I understand this feeling. Once, when I was a teenager waiting for a boy to pick me up for a date, I locked my brother up in another room. I am not proud of this, or even comfortable revealing it. But it is an impulse that I know others have felt.

Rukmini Basu, a 16-year-old from McLean, has those feelings. Her brother Arko, 21, is autistic. “I guess when I was younger and friends would come over I’d be somewhat embarrassed about what my friends would react to when they saw him,” she told me. “I would just try to get him out of the way so that they wouldn’t see him.”

Being out in public can be just as difficult. One reason for this, Macks says, is that most kids on the spectrum look like typical kids, with no abnormal physical or facial features to signal that the child is different. When such a child throws a screaming tantrum, “embarrassment tends to set in” because of how it looks to passersby, Macks says. “With autism, a lot of the time they look at the parents or the siblings, and they say, ‘Why are you not doing something to control this child?’ ”

How parents handle the situation — whether it is a temper tantrum in public, other annoying behaviors or daily behavioral interventions — is extremely important, according to Macks and Moskowitz. “One of the things we know,” Macks says, “is that the mental health of the parent, their coping skills, tends to be the primary predictor in terms of how the sibling is going to handle the situation.”

A sibling’s sex also comes into play. Boys tend to have an easier time of it than girls, Mack says, possibly because boys “are not usually given as many caretaking responsibilities” for handicapped siblings as girls are.

Basu’s mother recognizes this pattern. “She was never a child in my mind,” says Sharmila Basu, who acknowledges that from early on she often told her daughter “to take care of her brother in many social situations.”

The combination of extra responsibilities, daily struggles with a sibling and diminished attention from parents can lead to anger and anxiety. “These are the main issues the kids are dealing with and that we really want to look out for,” Moskowitz says. She has seen many kids who, consciously or not, don’t want to overburden their parents with their issues, so they keep their emotions tucked inside.

Claire Smith, 18, of Rockville, whose 15-year-old brother is autistic, describes it this way: “I try to make sure that they don’t have to handle me. As much as possible, I try to stay out of trouble. . . . I try to not be the one they have to worry about . . . to be responsible and patient and take stuff off their hands whenever I possibly can.”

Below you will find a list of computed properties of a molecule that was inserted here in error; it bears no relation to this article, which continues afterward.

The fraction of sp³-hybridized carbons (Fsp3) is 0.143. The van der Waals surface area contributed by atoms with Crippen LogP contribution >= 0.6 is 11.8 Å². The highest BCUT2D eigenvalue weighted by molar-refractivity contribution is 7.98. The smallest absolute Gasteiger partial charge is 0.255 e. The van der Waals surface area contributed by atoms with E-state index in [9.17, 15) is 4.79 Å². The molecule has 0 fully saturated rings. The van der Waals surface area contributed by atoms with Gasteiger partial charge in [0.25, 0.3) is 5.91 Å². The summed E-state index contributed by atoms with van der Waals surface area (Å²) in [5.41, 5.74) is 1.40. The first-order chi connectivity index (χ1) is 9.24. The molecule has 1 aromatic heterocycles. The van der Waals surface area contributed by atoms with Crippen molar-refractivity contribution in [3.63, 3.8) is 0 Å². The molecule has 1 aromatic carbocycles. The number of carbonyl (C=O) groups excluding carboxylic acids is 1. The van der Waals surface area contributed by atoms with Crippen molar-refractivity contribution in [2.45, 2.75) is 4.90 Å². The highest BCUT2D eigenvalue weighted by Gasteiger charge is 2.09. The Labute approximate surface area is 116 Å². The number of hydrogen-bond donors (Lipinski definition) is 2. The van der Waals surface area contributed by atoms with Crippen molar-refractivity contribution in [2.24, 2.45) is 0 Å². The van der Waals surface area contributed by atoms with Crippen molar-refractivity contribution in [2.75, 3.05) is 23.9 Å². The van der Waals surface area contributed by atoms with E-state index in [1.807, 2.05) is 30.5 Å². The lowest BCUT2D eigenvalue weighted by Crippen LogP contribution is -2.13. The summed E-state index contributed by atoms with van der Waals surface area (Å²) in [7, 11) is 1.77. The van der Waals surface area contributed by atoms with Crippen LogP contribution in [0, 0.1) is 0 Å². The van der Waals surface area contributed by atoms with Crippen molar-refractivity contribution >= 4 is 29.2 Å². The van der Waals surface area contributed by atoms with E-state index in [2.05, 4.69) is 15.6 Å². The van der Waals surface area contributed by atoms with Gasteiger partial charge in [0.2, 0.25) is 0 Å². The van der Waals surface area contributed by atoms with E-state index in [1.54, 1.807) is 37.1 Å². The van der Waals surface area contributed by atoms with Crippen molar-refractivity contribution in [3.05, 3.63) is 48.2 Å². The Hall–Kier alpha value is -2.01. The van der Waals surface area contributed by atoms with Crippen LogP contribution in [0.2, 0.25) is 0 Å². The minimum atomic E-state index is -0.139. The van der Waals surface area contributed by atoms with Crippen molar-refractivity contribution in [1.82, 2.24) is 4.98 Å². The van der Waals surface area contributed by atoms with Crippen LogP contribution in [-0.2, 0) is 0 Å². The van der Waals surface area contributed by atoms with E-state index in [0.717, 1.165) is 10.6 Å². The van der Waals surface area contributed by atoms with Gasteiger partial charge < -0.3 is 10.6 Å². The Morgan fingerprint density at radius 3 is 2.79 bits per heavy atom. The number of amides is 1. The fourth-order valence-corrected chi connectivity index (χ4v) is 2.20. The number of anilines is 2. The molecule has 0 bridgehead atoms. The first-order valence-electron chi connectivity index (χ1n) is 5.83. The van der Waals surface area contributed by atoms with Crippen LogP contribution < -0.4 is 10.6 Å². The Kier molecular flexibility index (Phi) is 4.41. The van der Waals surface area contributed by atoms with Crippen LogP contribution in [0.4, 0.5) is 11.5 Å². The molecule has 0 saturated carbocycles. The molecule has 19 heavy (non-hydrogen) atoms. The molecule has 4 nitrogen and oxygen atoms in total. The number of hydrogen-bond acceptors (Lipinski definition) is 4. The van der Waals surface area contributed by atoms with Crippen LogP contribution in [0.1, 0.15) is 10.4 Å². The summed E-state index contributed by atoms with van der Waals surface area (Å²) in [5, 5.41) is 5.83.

The good moments

Duty and the burden of responsibility aside, Smith talks about some good moments with her brother. The key, she says, is being able to keep a sense of humor — to know there are times when laughter can replace anger. “A lot of it is really funny,” Claire says. “He does a lot of cute stuff.”

She recalled a recent incident in which her brother, who is also deaf, was fixated on mopping the porch. He was outside, signing to himself the instructions he had just received from his father about the chore. She chose to find his behavior funny instead of embarrassing, and to appreciate the moment. “I don’t think there are any siblings,” she says, “who can laugh at their brother having a conversation with himself and a mop.”

Beyond such little moments, researchers — and some siblings themselves — are discovering that the sibling experience can produce long-term benefits. Some studies report that people who grew up with autism in the house tend to be more empathetic. “They are often able to handle difficult situations later in life. They’ve learned how to handle embarrassing situations in public; they’ve learned how to handle negotiations better,” Macks says.

In fact, in stable families with “no demographic risk factors” such as a one-parent household or economic issues, Macks says, “by and large, having a sibling with autism is extensively viewed as a very positive experience, with limited long-term negative impact.”

Basu and Smith agree. “I feel more responsible . . . know what it’s like to take care of someone to some degree,” Smith says. “I feel I am a little more patient than some of my friends.” Adds Basu: “It helped me become more mature” more quickly.

Despite the challenges — and there are many — neither would change anything if they could. As Smith puts it: “Wishing him different is wishing him away. And I don’t want to wish him away.”

This is a point Macks wants to emphasize: “Most siblings of children with autism or any other type of disability wind up doing just fine.” He believes that there is a misconception that having an autistic sibling sentences a child to “a whole range of intense struggles throughout your life.” That is not necessarily true, he says. “The majority will handle the situation quite well.”

As we adjust to absorbing into our community all of the kids with autism and strive to support their unique educational, vocational and medical needs, I’d say let’s not forget the siblings, however well adjusted they may seem. Their needs must not be overlooked by parents, teachers, therapists, doctors and researchers.

As for myself — now the generally well-adjusted adult sibling of a 45-year-old autistic man — the challenges are evolving. I suspect they also evolve for Smith, Basu and many others.

Mishori is a family physician and faculty member in the Department of Family Medicine at Georgetown University School of Medicine.

Ranit Mishori is associate professor of family medicine at Georgetown University School of Medicine in Washington, D.C. She is also a consultant for Physicians for Human Rights.